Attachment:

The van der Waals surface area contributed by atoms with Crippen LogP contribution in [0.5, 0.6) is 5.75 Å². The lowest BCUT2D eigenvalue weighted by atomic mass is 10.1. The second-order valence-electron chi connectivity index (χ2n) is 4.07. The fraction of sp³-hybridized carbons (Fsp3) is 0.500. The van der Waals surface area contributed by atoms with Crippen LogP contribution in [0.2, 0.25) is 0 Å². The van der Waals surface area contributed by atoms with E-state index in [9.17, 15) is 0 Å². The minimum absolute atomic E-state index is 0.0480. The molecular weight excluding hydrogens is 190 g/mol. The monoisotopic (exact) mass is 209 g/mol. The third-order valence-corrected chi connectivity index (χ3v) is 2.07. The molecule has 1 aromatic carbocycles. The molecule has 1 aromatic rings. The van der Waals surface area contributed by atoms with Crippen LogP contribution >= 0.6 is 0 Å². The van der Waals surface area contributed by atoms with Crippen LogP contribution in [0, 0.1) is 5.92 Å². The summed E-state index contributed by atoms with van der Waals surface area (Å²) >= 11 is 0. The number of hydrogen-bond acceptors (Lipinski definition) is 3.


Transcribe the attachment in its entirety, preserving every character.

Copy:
The van der Waals surface area contributed by atoms with Crippen LogP contribution in [0.5, 0.6) is 5.75 Å². The lowest BCUT2D eigenvalue weighted by atomic mass is 10.1. The second-order valence-electron chi connectivity index (χ2n) is 4.07. The fraction of sp³-hybridized carbons (Fsp3) is 0.500. The van der Waals surface area contributed by atoms with Crippen LogP contribution in [0.2, 0.25) is 0 Å². The van der Waals surface area contributed by atoms with E-state index in [9.17, 15) is 0 Å². The minimum absolute atomic E-state index is 0.0480. The molecular weight excluding hydrogens is 190 g/mol. The monoisotopic (exact) mass is 209 g/mol. The third-order valence-corrected chi connectivity index (χ3v) is 2.07. The molecule has 1 aromatic carbocycles. The molecule has 1 aromatic rings. The van der Waals surface area contributed by atoms with Crippen LogP contribution >= 0.6 is 0 Å². The van der Waals surface area contributed by atoms with Crippen LogP contribution in [0, 0.1) is 5.92 Å². The summed E-state index contributed by atoms with van der Waals surface area (Å²) >= 11 is 0. The number of hydrogen-bond acceptors (Lipinski definition) is 3.